Really good charter boats rarely keep billfish these days, which is a tremendous improvement in fish conservation. Those that still kill their fish use a flying gaff. This specialized gaff has a long rope tied to the base of the gaff hook on the end of the gaff. When the fish is struck with the gaff, a quick jerk on the gaff pole separates the gaff hook. That leaves your fish with the gaff hook and you with the other end of what now is essentially a hand line. With the possible exception of a large tuna, flying gaffs are seeing less use every year — and that, as someone once said, is a good thing.

It is always preferable to pull the fish head first or tail first into the boat. King mackerel, mahi-mahi and wahoo all fit into this category.

There are some fish that never need to be gaffed. These are fish we generally don't boat. They include sharks and barracuda. These toothy fish should always be released. Unfortunately we always have anglers who "want their hook back." They gaff the fish and make a foolish attempt at removing a hook. These are the folks we read about in the newspaper from time to time — you know, "Fish attacks man; bites off two fingers."

My advice to all of you is to gaff these fish at your own risk. There is no safe place to gaff a shark. When the fight is over, simply pull the shark close to the boat and cut the line or leader. That shark will survive just fine. Acidic body juices will dissolve the hook in its mouth in a matter of days.

If you do see the need to gaff a barracuda, gently stick him under the chin and up into his mouth. This will allow you to lift him, maybe for a picture or two, and then release him unharmed. Be aware that this gaffing method reveals all of the 'cuda's teeth. If you leave its tail in the water, it takes only a kick or two to propel the fish right into your body. Newspapers once again chronicle stories of fish jumping out of the water and biting an angler.

Where to Gaff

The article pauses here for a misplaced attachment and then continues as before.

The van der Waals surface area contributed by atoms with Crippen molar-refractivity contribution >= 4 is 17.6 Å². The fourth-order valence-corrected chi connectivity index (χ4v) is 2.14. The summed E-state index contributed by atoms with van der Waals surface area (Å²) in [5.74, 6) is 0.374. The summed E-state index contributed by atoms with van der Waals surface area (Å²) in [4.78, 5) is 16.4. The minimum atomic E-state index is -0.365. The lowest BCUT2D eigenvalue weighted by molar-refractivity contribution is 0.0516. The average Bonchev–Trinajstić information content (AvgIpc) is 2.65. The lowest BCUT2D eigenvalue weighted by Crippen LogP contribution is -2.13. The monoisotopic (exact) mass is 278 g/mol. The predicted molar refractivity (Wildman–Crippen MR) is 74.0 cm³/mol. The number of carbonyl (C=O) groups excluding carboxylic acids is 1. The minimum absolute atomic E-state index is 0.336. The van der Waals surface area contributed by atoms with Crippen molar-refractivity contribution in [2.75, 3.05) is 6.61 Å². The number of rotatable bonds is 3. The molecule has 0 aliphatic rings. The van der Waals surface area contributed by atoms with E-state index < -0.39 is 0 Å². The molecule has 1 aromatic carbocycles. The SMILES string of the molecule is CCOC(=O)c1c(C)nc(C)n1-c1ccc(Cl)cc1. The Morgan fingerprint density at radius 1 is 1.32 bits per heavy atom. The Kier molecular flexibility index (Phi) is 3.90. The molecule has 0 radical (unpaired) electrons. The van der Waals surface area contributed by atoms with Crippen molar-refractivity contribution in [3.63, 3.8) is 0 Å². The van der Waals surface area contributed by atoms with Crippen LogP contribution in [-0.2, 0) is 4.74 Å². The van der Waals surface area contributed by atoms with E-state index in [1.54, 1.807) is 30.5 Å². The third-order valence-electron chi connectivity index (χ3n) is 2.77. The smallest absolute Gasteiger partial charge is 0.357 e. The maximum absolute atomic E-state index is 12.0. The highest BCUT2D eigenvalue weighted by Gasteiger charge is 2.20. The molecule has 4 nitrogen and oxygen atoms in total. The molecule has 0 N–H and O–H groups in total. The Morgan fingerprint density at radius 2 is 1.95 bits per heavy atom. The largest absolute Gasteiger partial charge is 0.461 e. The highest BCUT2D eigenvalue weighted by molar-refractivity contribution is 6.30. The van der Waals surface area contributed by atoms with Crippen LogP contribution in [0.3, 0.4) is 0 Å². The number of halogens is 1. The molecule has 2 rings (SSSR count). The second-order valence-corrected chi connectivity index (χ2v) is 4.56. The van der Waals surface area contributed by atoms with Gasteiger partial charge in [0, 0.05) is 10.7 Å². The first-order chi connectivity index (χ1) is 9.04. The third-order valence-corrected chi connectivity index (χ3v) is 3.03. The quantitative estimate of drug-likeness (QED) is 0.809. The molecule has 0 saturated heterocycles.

If you decide to gaff a fish, avoid sticking him in the gut or under belly area. The flesh and muscle structure in this area is very weak, and the gaff will tear a huge hole if the fish continues to put up a fight. Ideally, I go after the top of the head — the meaty part of the fish above the gills. Short of that, somewhere on the back toward the tail is acceptable. I never try to gaff a fish in the middle of its body. Lots of fish that are gaffed "amidships" are lost at the boat as they flip off the gaff in mid-air. It is always preferable to pull the fish head first or tail first into the boat. King mackerel, mahi-mahi and wahoo all fit into this category

Anglers fishing tournaments need to pay close attention to gaffing. Lost body fluids and blood from a poorly gaffed fish can cost you a win in some instances.

Overall, gaffing means killing a fish. So, if you are unsure about the size of the fish, or if there is any way to boat and or release the fish without that gaff, do it. Nets are stronger today and come in sizes large enough to fit some awfully big fish. Try netting them on one trip and see if you have more success on possible releases.

 

Outdoor Library Homepage: Articles, Tips, Outdoor Gear Reviews
Library Home   |   Hunting   |   Fishing   |   Camping   |   Boating